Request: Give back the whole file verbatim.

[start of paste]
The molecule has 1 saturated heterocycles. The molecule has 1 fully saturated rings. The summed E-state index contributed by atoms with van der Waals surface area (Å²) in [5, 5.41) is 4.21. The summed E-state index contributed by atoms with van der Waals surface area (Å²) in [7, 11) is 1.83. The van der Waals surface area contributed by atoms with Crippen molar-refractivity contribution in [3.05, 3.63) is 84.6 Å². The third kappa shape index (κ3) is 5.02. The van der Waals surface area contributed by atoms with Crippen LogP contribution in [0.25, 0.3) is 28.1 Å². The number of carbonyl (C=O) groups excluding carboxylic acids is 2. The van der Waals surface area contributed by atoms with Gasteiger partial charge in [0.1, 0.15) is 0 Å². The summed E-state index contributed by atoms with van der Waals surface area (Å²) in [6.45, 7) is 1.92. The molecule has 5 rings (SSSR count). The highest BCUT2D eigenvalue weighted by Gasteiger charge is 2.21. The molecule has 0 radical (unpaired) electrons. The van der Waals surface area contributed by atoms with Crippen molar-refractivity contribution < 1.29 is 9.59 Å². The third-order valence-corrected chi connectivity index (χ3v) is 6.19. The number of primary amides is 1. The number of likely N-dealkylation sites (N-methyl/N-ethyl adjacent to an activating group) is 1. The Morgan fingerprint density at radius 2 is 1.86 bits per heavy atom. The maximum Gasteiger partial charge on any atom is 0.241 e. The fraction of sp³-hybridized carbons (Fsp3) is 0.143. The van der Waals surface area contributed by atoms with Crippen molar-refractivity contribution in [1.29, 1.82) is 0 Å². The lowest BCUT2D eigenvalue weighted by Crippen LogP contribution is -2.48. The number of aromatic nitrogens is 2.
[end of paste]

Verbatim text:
The molecule has 1 saturated heterocycles. The molecule has 1 fully saturated rings. The summed E-state index contributed by atoms with van der Waals surface area (Å²) in [5, 5.41) is 4.21. The summed E-state index contributed by atoms with van der Waals surface area (Å²) in [7, 11) is 1.83. The van der Waals surface area contributed by atoms with Crippen molar-refractivity contribution in [3.05, 3.63) is 84.6 Å². The third kappa shape index (κ3) is 5.02. The van der Waals surface area contributed by atoms with Crippen LogP contribution in [0.25, 0.3) is 28.1 Å². The number of carbonyl (C=O) groups excluding carboxylic acids is 2. The van der Waals surface area contributed by atoms with Gasteiger partial charge in [0.1, 0.15) is 0 Å². The summed E-state index contributed by atoms with van der Waals surface area (Å²) in [6.45, 7) is 1.92. The molecule has 5 rings (SSSR count). The highest BCUT2D eigenvalue weighted by Gasteiger charge is 2.21. The molecule has 0 radical (unpaired) electrons. The van der Waals surface area contributed by atoms with Crippen molar-refractivity contribution < 1.29 is 9.59 Å². The third-order valence-corrected chi connectivity index (χ3v) is 6.19. The number of primary amides is 1. The number of likely N-dealkylation sites (N-methyl/N-ethyl adjacent to an activating group) is 1. The Morgan fingerprint density at radius 2 is 1.86 bits per heavy atom. The maximum Gasteiger partial charge on any atom is 0.241 e. The fraction of sp³-hybridized carbons (Fsp3) is 0.143. The van der Waals surface area contributed by atoms with Crippen molar-refractivity contribution in [1.29, 1.82) is 0 Å². The lowest BCUT2D eigenvalue weighted by Crippen LogP contribution is -2.48. The number of aromatic nitrogens is 2.